You know the commercial… where the geeky-looking Orbitz guy tosses the keys to his hovercraft to the Valet while awkwardly stumbling over the Hispanic last name of the couple he is greeting. You can still view the original commercial here.
It was funny… with emphasis on the word, “was”. You see, that version of the commercial isn’t used anymore. I noticed the edit right away. The last “es” has been removed. It’s just “Hernandezes” now. My boyfriend noticed the change as well and immediately I suggested, someone out there took offense to the humor and demanded that the humor be removed… and Orbitz caved. Now, the once humorously memorable spot is just another commercial… another victim of the “You can’t have fun” police. So, out of curiosity I took a little look/see through the internet and I discovered in short order that we were not the only ones who noticed.
One of the most-aired, but somehow least-annoying commercials on is the Orbitz.com “Valet” spot: where the Orbitz Guy exits his hovercraft, thows the keys to the valet, and says “Ah… the Hernandez..ez..es..es..” to a surprised Hispanic-lite couple.
First of all, I never felt that the humor in this commercial was directed at the ethnicity of the couple but rather aimed rather at every-day people of ANY sexual, religious or ethnic origin who have difficulty pronouncing certain words. “Alunimum” and “ciminum”, for examples. In their discussion of this matter on YahooAnswers, most bloggers spent a greater deal of time debating whether or not the couple in the commercial even LOOK Hispanic with some suggesting they look more Irish/Italian. More evidence that the humor people found in this commercial was in poking a bit of light-hearted humor at the linguistically challenged who struggle with making an already plural word plural again than being directed at the ethnicity of the couple themselves. And, there wasn’t an uprising of ridicule and anger among people in that the Hovercraft driver who flubs the Hispanic name is potentially of Polish decent…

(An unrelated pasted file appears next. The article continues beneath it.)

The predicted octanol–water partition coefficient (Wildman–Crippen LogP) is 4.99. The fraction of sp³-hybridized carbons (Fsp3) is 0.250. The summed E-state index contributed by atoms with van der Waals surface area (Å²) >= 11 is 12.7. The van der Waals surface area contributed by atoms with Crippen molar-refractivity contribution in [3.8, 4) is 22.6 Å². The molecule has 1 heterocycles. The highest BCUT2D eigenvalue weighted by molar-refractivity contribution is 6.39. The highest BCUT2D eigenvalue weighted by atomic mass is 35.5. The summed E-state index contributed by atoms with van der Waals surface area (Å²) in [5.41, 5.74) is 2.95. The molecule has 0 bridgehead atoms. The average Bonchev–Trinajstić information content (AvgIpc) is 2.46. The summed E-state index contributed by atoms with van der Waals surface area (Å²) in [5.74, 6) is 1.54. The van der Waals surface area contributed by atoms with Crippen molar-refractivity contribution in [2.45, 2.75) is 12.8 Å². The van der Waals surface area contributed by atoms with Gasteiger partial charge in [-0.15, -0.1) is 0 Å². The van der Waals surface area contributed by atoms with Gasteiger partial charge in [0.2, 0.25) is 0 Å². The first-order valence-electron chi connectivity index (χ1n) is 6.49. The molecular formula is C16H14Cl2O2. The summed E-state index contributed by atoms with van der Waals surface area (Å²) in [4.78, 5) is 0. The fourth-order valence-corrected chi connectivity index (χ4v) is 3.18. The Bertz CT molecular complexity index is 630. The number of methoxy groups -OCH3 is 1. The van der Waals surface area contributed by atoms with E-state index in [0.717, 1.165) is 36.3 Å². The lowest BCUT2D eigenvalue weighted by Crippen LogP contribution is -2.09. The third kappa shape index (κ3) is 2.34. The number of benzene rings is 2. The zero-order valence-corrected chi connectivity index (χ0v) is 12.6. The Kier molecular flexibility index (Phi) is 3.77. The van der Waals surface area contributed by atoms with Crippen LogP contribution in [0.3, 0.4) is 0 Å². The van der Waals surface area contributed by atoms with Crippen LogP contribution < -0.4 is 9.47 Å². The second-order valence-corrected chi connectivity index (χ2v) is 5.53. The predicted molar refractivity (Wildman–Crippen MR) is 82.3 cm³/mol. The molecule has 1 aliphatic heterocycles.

In the case of the “Hernandez…es..es” controversy, Opinionopolis agrees with me in the intent of the humor:
It’s subtle, but it’s a great opening. It’s a small, but ultimately pretty funny joke at the expense of trying to make a last name that is already plural, plural.
It’s something we’ve all stumbled with, and chuckled about, at some point in our lives. And it’s exactly the same as making the last name “James”, or any other word that ends in “s” or “z” plural.
Would the last name of “James…es…es” have conjured a such demand for “change”? And, whose commercial are we talking about here anyway?… Why, it’s “Orbitz…es…es”, of course.
Reports are coming in from outraged viewers that Orbitz has edited the commercial above to remove the hovercraft man’s comical flubbing of the name Hernandez in his attempt to pluralize it.
After quite as bit of rock-turning I have found that, not only have others noticed the change in the commercial, there are far more people outraged by this uncerimonious edit than were offended by the originial version.
YahooAnswers has a host of bloggers venting their anger over the thin-skinned letter writers who seem to have an inability to laugh at themselves as humans. A blogger on Comercialsihate.com sums up the feelings of most people who have made comment on this PC Commercial Invasion:
“Is everything off limits today? No one is allowed to chuckle anymore. I was disappointed to see that Orbitz took out the little comedic flare to the commercial with the Hernandezes, es, es.”